Annual count records an increase of homeless individuals in the Greater Houston area

For the first time in seven years, an annual count measuring the number of homeless individuals in the Greater Houston area has recorded an increase, which nonprofit officials said could be a result of Hurricane Harvey.

For the first time in seven years, an annual count measuring the number of homeless individuals in the Greater Houston area has recorded an increase, which nonprofit officials said could be a result of Hurricane Harvey.

For the first time in seven years, an annual count measuring the number of homeless individuals in the Greater Houston area has recorded an increase, which nonprofit officials said could be a result of Hurricane Harvey.

This year's count—which took place over a three-day period in January—identified 4,143 individuals as homeless, which is an increase from the 3,605 individuals identified last year, according to a report outlining the count's results.

Prior to this increase, the number of people recorded in the annual count has decreased every year since the inaugural count in 2011. From 2011 to 2016, the count took place in Harris and Fort Bend counties; however, Montgomery County was added last year.

Despite this year's increase, the total number of individuals experiencing homelessness in the Greater Houston area has decreased 51.48 percent since the initial count identified 8,538 individuals in 2011.



This year's increase reflects an increase in the number of homeless individuals identified as unsheltered, or staying in places not meant for human habitation. Last year, 1,128 people were identified as unsheltered, while 2,477 were identified as sheltered. This year 1,614 people were identified as unsheltered, while 2,529 people were identified as sheltered.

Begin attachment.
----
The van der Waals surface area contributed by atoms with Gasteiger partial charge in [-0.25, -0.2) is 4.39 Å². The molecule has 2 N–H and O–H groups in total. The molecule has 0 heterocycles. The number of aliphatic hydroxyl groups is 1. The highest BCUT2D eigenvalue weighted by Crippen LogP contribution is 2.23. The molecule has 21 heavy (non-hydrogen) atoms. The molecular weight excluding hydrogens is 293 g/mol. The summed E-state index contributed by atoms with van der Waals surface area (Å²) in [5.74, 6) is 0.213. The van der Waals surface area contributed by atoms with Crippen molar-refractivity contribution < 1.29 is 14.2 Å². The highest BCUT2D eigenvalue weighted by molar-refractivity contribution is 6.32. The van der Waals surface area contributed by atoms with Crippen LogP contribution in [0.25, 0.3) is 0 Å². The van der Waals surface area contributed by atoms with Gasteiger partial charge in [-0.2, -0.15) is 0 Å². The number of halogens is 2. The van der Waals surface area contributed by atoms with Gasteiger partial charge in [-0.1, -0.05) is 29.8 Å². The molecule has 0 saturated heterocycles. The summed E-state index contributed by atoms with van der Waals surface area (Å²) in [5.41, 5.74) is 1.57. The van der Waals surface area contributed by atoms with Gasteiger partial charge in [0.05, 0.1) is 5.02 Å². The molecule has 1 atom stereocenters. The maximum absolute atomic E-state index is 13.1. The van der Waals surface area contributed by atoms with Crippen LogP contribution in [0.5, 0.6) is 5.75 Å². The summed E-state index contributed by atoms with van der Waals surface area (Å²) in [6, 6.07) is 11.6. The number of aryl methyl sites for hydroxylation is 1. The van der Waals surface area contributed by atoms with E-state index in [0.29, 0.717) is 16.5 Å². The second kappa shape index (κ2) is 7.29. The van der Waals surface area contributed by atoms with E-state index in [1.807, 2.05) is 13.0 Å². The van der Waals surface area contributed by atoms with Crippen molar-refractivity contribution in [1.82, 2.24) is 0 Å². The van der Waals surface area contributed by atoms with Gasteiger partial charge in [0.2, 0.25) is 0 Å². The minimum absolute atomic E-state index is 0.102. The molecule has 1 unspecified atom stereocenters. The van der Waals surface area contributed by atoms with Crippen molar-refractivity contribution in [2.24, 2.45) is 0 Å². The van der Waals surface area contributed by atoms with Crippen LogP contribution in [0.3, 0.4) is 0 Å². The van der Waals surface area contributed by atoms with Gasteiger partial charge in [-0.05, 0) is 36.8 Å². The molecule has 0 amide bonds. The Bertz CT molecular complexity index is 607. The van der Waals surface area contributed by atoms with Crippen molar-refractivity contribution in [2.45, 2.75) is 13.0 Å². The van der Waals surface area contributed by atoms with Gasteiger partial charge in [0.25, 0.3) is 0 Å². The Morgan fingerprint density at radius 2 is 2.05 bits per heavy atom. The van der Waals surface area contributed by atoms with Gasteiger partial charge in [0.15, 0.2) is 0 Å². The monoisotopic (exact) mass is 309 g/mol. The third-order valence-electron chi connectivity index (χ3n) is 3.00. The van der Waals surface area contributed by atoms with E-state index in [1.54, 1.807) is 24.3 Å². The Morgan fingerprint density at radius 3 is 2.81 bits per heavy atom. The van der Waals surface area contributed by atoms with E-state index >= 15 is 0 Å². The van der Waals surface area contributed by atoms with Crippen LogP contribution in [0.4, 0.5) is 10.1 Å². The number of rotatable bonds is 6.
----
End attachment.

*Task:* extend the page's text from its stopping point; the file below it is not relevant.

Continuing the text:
Marilyn Brown, president of the Coalition for the Homeless of Houston—which is the leading organization for the count—said this year's increase can be primarily attributed to the devastation of Hurricane Harvey, which flooded 120,000 structures in Harris County.

"[During the count] about 18 percent of unsheltered people said Harvey was the reason they are homeless," Brown said. "And for Harvey people, they said it was their first time [being homeless]."

Brown said the challenge facing the Coalition for the Homeless of Houston, its partners and government entities is to help rehouse the many individuals who are now homeless because of Harvey. She said this requires additional funding because the organization's federal funding is tied to helping individuals who have experienced long-term homelessness.

"Up until Harvey, our main focus had been on chronic, long-term individual homelessness," Brown said. "The government is trying to play catch up with us because of Harvey."

Read the full report outlining the 2018 count below.
Read the full report outlining the 2018 count below.